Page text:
4 A Millian Objection to Reasons as Evidence 419 to hold that on at least some occasions being able to is evidence that one ought to. 9 I grant that it does not always follow from P s implying Q that QisevidencethatP.Forwhethersomefactisevidenceforanother fact is dependent upon the background facts, and presumably there could be unusual cases in which being able to perform some action is evidence that it is not the case that one ought to perform the action. 10 Nevertheless, if there is any case in which being able to is evidence that one ought to without at the same time being a reason to,then Reasons as Evidence is in trouble. In this vein, consider the following example: Bone Marrow: Arenownedscientist,closetodevelopingtechnology that would reverse climate-change a century from now, needs a bonemarrow transplant. A hospital informs you that you are the only possible remaining candidate to be a bone-marrow donor and asks if you would mind being screened. You agree to be screened. You later find out that you are a match. My contention is that in this case your being able to donate bone marrow to the scientist is evidence that you ought to donate bone marrow to the scientist without being a reason to do so. Can Reasons as Evidence take Horn A to avoid the case? Horn A was: (a) Deny that being able to is evidence that you ought to in this case. This reply is implausible. In this case the stakes were such that you knew that you ought to donate your bone marrow if you were a match. You also knew that if you were unable to donate, this would be decisive evidence that it was not the case that you ought to donate. So when you discovered that you are in fact a match, you acquired evidence that you ought to donate your bone marrow to the scientist. Thus, Reasons as Evidence cannot avoid this case by denying that ability was evidence in this case. Can Reasons as Evidence take Horn B? Horn B was: (b) Hold that being able to is areasonto in this case. But this reply is implausible too. In discovering that you were able to donate bone marrow to the scientist you did not discover additional reasons to do so. You already knew what reasons there would be 9 Of course it will not often, if ever, be decisive evidence that one ought to, butit can still be some evidence that one ought to. 10 It might even be evidence that one ought not to perform the action.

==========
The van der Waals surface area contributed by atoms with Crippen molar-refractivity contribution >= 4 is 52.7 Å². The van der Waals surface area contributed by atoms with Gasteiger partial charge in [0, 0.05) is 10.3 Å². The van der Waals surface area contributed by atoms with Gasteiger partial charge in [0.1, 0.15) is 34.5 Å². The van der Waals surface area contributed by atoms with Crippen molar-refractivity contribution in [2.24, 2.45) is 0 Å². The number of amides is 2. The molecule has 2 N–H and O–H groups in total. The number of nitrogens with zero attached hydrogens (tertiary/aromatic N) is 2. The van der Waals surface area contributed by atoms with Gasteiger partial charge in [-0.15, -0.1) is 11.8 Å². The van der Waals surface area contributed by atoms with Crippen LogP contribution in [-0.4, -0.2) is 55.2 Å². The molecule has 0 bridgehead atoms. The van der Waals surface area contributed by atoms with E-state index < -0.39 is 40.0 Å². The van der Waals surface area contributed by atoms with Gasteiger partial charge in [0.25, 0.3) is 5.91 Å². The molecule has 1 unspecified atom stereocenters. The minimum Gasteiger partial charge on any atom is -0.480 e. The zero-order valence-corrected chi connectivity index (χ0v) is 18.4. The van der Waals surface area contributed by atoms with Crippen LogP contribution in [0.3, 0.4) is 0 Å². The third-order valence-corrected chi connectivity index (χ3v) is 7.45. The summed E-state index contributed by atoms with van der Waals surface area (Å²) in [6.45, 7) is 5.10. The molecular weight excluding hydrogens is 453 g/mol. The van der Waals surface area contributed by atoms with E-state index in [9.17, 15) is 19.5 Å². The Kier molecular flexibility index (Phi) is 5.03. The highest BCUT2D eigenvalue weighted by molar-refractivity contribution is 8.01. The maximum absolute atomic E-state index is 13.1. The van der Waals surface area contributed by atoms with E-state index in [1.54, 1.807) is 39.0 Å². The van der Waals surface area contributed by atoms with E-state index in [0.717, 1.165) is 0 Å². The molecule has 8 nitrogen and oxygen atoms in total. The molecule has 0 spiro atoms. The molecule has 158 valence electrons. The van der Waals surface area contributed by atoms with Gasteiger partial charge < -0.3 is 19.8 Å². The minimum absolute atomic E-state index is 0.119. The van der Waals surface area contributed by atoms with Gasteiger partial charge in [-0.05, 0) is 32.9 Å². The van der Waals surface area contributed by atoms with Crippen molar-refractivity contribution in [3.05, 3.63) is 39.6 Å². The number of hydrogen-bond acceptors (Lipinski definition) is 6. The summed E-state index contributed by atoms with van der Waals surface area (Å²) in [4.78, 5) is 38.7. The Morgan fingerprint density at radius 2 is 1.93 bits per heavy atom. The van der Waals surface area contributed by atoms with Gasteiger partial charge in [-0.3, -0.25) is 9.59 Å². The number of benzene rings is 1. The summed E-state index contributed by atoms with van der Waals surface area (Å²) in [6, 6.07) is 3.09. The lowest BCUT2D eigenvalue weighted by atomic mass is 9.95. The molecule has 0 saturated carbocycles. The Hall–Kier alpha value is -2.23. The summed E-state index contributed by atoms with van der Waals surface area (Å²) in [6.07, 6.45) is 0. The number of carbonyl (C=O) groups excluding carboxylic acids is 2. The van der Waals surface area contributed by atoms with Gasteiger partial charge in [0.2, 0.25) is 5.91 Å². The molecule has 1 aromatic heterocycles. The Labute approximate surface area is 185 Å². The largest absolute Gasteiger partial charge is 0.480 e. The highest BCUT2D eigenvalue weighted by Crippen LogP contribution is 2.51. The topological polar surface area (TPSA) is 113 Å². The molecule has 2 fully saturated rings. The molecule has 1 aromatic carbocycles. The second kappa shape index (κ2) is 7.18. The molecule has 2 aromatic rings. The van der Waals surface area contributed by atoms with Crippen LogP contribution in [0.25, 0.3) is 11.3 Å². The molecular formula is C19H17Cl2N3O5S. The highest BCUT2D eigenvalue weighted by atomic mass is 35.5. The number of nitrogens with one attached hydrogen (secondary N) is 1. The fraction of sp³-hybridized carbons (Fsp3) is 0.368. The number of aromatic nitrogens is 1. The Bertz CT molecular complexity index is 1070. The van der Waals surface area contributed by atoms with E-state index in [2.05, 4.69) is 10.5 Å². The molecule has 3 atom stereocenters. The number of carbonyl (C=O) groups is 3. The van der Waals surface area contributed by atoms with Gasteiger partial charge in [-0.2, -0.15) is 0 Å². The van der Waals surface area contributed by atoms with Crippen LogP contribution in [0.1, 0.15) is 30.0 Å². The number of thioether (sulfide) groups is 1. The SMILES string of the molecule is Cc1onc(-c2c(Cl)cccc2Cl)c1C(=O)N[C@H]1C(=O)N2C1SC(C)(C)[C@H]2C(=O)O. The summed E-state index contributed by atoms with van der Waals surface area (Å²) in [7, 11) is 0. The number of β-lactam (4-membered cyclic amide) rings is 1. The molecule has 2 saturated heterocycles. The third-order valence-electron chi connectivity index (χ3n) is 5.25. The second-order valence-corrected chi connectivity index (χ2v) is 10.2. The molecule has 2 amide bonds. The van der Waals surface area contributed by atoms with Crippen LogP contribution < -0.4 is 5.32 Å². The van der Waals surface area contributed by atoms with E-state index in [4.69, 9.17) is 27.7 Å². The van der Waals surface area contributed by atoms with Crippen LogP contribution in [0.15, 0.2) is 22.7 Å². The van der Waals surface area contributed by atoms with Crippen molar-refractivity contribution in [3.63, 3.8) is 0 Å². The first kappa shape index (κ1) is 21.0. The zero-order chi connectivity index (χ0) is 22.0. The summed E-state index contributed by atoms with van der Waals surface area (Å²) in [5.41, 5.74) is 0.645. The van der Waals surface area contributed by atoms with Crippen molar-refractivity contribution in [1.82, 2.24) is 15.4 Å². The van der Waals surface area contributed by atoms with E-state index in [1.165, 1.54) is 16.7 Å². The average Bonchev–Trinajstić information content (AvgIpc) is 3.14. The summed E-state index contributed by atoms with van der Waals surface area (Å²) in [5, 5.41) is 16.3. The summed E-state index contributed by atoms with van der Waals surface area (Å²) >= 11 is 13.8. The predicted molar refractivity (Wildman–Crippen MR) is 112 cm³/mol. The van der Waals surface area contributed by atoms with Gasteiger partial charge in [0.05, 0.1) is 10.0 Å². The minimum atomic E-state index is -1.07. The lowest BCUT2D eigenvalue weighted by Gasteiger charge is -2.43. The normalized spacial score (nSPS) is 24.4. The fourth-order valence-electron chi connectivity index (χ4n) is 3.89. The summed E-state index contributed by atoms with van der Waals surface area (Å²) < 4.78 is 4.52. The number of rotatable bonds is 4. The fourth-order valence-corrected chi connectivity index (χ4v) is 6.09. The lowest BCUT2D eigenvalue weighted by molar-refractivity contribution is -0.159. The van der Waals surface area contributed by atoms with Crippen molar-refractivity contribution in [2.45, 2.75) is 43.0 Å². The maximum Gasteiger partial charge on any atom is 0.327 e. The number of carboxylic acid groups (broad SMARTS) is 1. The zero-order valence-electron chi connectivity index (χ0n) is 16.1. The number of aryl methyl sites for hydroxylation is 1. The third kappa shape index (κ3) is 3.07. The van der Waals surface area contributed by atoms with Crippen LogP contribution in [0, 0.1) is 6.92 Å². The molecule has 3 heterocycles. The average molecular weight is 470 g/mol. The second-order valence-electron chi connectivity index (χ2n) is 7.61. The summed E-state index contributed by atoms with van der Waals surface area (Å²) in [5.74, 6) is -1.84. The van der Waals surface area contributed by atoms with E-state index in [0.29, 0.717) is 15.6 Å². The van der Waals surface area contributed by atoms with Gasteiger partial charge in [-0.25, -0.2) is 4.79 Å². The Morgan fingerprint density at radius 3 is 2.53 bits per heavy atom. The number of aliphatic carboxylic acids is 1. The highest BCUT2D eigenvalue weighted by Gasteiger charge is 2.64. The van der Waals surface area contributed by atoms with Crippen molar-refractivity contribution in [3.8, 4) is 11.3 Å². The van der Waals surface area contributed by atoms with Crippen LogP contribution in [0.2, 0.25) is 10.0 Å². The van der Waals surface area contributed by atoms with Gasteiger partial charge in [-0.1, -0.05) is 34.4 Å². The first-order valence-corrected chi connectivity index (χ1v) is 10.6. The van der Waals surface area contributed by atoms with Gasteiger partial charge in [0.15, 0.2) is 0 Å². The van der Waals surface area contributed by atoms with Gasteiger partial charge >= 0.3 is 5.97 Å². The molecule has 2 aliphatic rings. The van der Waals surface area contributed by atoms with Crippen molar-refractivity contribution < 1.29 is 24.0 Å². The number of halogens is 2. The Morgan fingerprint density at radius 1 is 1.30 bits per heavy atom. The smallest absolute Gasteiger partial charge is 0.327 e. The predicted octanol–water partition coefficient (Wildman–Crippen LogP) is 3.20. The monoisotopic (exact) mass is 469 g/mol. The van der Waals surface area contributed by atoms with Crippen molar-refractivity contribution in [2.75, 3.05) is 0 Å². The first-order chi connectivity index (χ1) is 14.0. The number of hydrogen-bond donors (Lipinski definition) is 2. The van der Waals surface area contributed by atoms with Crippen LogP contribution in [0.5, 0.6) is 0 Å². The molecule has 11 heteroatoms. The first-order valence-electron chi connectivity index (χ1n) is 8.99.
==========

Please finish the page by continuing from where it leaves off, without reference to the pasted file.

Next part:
5 420 Guy Fletcher to donate (the climate-change and subsequent suffering that would be prevented) if it turned out that you could donate. If, before the screening, you were asked what reasons you would have to donate, should you turn out to be a match, it would be false to include among them the fact that you would be able to donate (even though this was evidence that you ought to donate). Reasons are facts that count in favour of actions whereas the fact that you can perform an action is, in and of itself, normatively neutral. If my claims about the case are correct then Bone Marrow is a case in which the fact that you can is evidence that you ought to but not, itself, a reason to, pace Reasons as Evidence. A general feature of Reasons as Evidence one which explains the difficulty it has with Bone Marrow and why such a problem is generalizable is that it cannot allow reasons to have enabling conditions whose obtaining is evidence that an agent ought to. On the Reasons as Evidence view, such enabling conditions must, themselves, be reasons. 11 But ability to is an enabling condition of reasons to and so can be evidence that one ought to without being areasonto On discussion of this see Brunero, Reasons and Evidence One Ought, and K. Setiya, What is a Reason to Act?, Philosophical Studies (forthcoming). For discussion of the reasons/enablers distinction, and its denial (the No Background View, in Schroeder s terms), see J. Dancy, Ethics Without Principles (Oxford, 2004), ch. 3, and M. Schroeder, Slaves of the Passions (Oxford, 2007), ch Many thanks to Debbie Roberts, Alex Gregory, Daniel Star, Jonathan Way, and anonymous referees for comments and discussion.